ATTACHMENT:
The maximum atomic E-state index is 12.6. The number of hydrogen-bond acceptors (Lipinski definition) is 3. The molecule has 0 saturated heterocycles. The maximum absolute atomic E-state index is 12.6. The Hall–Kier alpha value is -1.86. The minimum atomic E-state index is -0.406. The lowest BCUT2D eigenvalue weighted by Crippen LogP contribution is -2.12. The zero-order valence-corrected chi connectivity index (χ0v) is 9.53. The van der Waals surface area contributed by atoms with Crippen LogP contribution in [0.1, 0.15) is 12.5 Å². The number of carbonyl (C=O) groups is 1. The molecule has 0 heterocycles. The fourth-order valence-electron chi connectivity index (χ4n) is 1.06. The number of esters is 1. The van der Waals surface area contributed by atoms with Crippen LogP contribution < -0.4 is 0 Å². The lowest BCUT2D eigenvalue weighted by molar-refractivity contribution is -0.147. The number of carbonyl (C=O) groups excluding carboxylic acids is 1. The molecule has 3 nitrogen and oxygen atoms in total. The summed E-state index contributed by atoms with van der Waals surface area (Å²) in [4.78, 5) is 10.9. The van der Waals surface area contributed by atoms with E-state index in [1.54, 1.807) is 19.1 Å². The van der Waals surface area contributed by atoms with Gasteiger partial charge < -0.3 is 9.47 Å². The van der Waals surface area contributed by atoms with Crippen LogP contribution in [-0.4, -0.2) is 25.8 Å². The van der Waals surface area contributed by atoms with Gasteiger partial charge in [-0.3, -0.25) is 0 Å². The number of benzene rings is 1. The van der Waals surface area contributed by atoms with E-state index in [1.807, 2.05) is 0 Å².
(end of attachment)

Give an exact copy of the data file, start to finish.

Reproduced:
The maximum atomic E-state index is 12.6. The number of hydrogen-bond acceptors (Lipinski definition) is 3. The molecule has 0 saturated heterocycles. The maximum absolute atomic E-state index is 12.6. The Hall–Kier alpha value is -1.86. The minimum atomic E-state index is -0.406. The lowest BCUT2D eigenvalue weighted by Crippen LogP contribution is -2.12. The zero-order valence-corrected chi connectivity index (χ0v) is 9.53. The van der Waals surface area contributed by atoms with Crippen LogP contribution in [0.1, 0.15) is 12.5 Å². The number of carbonyl (C=O) groups is 1. The molecule has 0 heterocycles. The fourth-order valence-electron chi connectivity index (χ4n) is 1.06. The number of esters is 1. The van der Waals surface area contributed by atoms with Crippen LogP contribution < -0.4 is 0 Å². The lowest BCUT2D eigenvalue weighted by molar-refractivity contribution is -0.147. The number of carbonyl (C=O) groups excluding carboxylic acids is 1. The molecule has 3 nitrogen and oxygen atoms in total. The summed E-state index contributed by atoms with van der Waals surface area (Å²) in [4.78, 5) is 10.9. The van der Waals surface area contributed by atoms with E-state index in [1.54, 1.807) is 19.1 Å². The van der Waals surface area contributed by atoms with Gasteiger partial charge < -0.3 is 9.47 Å². The van der Waals surface area contributed by atoms with Crippen LogP contribution in [-0.4, -0.2) is 25.8 Å². The van der Waals surface area contributed by atoms with Gasteiger partial charge in [-0.3, -0.25) is 0 Å². The number of benzene rings is 1. The van der Waals surface area contributed by atoms with E-state index in [1.807, 2.05) is 0 Å².